Why allowing employees to work from home forever is wrong
Covid-19 has forced organizations around the world to rethink the workplace. Remote working quickly became synonymous with greater flexibility and accelerated digital transformation strategies, allowing teams to collaborate through global lockdowns.
Twitter and other companies have promised that employees can work from home “forever”.
But is a remote workplace only a mistake?
Our teams work together all over the world and as a global company we will naturally make remote and hybrid working easier in the future. But we also saw that collaboration and trust are boosted by shared daily experiences, face-to-face communication and opportunities for impromptu co-creation. For this reason, we will prioritize a desktop-centric approach as soon as it is safe to do so for our global teams.
The workplace has fundamentally changed. And there’s no denying that organizations need to be flexible in the months and years to come to thrive in a distributed world.
However, when it’s safe to do so, could returning to the office be the best decision your team makes? At Asana – we believe it does.
Remote work fuels context change and burnout
Despite the Herculean efforts of many companies to deploy the technology to help their teams navigate the lockdown, productivity is declining.
Knowledge workers spend most of their day working on the job – tasks like finding information, checking for updates, and attending unnecessary meetings. This waste of time is exacerbated by excessive context switching. Workers average 10 apps and switch between them 25 times a day just to do their job, creating more chaos than clarity.
In an office, what would be an informal five-minute conversation to clear something up is forced to become a 30-minute scheduled video call – with more time wasted switching between apps to schedule the meeting first. location.
Not only is virtual meeting fatigue a real phenomenon, office workers have to log overtime to compensate, leading to worrying levels of burnout: 75% of knowledge workers in the UK have experienced a burnout in 2020.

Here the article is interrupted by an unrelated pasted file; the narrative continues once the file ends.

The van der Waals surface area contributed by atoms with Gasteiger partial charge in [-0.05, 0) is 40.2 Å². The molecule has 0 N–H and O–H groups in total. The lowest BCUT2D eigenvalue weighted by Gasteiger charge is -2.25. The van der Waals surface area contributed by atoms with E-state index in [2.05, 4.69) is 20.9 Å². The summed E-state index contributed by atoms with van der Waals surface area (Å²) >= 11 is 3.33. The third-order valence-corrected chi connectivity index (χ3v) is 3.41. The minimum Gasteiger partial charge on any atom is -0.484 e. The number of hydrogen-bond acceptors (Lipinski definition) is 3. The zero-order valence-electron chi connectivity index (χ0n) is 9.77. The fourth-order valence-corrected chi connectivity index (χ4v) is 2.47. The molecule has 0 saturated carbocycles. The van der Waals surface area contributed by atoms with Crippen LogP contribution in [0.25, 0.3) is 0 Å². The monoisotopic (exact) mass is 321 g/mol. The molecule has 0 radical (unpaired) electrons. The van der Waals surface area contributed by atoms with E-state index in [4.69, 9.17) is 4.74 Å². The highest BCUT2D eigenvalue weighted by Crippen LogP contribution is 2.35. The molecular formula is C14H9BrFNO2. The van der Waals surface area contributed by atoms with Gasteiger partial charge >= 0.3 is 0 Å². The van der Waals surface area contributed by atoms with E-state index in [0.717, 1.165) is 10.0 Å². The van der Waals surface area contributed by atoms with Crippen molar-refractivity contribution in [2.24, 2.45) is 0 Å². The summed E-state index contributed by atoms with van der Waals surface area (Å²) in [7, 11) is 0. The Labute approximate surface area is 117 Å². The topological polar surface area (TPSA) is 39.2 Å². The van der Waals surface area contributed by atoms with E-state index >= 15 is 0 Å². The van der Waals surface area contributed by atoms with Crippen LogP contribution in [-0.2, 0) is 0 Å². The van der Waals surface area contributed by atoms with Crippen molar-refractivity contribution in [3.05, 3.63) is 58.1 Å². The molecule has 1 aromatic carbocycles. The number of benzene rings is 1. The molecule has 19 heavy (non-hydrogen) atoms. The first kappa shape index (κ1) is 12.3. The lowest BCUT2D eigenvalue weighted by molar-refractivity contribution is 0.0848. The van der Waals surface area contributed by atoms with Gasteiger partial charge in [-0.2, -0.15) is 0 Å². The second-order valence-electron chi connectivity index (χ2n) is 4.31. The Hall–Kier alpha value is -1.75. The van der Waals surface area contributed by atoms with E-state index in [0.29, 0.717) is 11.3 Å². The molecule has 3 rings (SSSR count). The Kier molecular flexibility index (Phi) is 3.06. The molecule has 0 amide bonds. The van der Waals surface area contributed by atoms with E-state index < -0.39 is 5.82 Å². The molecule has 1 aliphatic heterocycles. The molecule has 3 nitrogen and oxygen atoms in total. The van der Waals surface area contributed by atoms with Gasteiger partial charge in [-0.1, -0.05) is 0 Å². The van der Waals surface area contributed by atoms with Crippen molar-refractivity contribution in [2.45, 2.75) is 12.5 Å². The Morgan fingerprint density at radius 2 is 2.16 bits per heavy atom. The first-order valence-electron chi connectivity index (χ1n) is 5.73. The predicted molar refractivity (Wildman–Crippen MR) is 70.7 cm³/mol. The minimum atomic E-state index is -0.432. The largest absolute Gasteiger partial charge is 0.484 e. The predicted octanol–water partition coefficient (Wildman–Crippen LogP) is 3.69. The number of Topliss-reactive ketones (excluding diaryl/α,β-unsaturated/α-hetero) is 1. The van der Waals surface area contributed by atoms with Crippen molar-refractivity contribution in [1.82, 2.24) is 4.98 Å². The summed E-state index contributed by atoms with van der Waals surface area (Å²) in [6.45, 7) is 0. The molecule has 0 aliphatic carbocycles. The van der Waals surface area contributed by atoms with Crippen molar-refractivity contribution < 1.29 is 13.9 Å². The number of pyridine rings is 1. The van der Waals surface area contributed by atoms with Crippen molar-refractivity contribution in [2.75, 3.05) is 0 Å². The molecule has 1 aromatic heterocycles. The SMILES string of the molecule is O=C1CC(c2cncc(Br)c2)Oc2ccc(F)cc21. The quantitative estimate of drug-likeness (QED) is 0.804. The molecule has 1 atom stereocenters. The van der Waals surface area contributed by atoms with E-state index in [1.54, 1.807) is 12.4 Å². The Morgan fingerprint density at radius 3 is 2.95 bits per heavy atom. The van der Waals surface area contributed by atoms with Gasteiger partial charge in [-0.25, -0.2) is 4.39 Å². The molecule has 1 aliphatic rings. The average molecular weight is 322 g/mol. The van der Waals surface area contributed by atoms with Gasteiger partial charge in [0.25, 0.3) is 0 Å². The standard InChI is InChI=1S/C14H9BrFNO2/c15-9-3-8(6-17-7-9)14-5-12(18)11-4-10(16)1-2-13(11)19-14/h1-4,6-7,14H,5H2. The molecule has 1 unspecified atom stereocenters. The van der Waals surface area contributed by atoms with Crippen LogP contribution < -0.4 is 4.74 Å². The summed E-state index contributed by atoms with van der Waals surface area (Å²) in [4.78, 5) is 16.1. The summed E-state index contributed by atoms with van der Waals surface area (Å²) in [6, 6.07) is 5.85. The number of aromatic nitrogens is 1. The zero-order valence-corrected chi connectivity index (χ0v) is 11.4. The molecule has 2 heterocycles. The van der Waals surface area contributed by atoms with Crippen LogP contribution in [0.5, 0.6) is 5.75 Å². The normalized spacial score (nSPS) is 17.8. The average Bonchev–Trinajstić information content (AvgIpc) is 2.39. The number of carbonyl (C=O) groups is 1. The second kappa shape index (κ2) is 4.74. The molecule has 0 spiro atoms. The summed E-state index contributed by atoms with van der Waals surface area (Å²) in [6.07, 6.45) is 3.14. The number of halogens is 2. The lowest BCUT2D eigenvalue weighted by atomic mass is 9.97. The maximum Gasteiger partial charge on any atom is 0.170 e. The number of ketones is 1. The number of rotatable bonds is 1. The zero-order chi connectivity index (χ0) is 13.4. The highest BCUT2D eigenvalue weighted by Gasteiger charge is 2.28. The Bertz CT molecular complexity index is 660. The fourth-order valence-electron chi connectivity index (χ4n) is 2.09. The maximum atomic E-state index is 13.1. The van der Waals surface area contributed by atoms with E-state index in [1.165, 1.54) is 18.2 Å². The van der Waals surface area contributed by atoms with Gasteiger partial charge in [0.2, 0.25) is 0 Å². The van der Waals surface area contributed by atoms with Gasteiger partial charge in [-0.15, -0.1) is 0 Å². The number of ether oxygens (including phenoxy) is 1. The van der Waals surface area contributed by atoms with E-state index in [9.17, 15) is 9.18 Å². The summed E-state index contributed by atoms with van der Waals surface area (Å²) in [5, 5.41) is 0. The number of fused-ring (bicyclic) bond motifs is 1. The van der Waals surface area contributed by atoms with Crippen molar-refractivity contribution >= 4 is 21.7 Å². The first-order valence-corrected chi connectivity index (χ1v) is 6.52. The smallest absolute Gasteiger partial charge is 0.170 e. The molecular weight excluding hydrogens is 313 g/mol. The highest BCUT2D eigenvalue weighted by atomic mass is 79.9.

Now that organizations have the opportunity to open their offices and have the time to plan for a successful return, it is essential that business leaders focus on creating a sustainable work environment for their employees. Office spaces can be redesigned to foster opportunities for ad hoc connection and co-creation through inclusive common spaces.
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Virtual offices lack true human connection
Coming back to the office isn’t just about reducing burnout or working on the job. It is about allowing greater creativity and innovation.
The physical sharing of a space creates opportunities for impromptu discovery and co-creation, building collaboration and trust.
There is nothing quite like bouncing ideas off someone in front of you when putting together a pitch or trying to rethink company strategy. There is currently no technological substitute for this spark of in-person connection.
“When you’re face to face, it’s easier to spot if someone is approaching burnout and easier for them to admit.”
The in-person connection provided by an office is also crucial in protecting your team’s sanity. When you’re face to face, it’s easier to spot if someone is approaching burnout and easier for them to admit. With your team right in front of you, you can better identify if a business process is not working or is putting undue pressure on someone, rather than issues disguised behind a screen.
It helps you stop burnout and take the necessary structural measures to keep it from snowballing.
Learn from foreclosure to thrive in a distributed world
That’s not to say we should ignore the learnings of the past 14 months.
The response to Covid-19 has shown the benefits that remote and flexible working can bring, whether it’s supporting parents and caregivers or making work more accessible to employees with disabilities.
As we bring our teams together at Asana, we will incorporate additional flexibility that adds hybrid elements to our office-centric culture, such as “working from home on Wednesdays”. With this change, our employees can synchronize in-person collaboration with the time it takes to focus and flow individually, at home or in the office, which enhances the value we derive from both.
The past year has also shown that organizations are resilient and that teams have found new ways to keep going, and even thrive, through tough times.
Just as there was no plan for remote working, neither is there one for returning to the office. These remote working lessons should help inform strategies and allow teams to acclimate to a post-pandemic world.
Whether companies choose to return to the office – as we are at Asana – to work remotely or take a hybrid approach, the new workplace must ensure that the health and well-being of employees is at the heart of that decision. .
Simon O’Kane is Asana’s EMEA manager.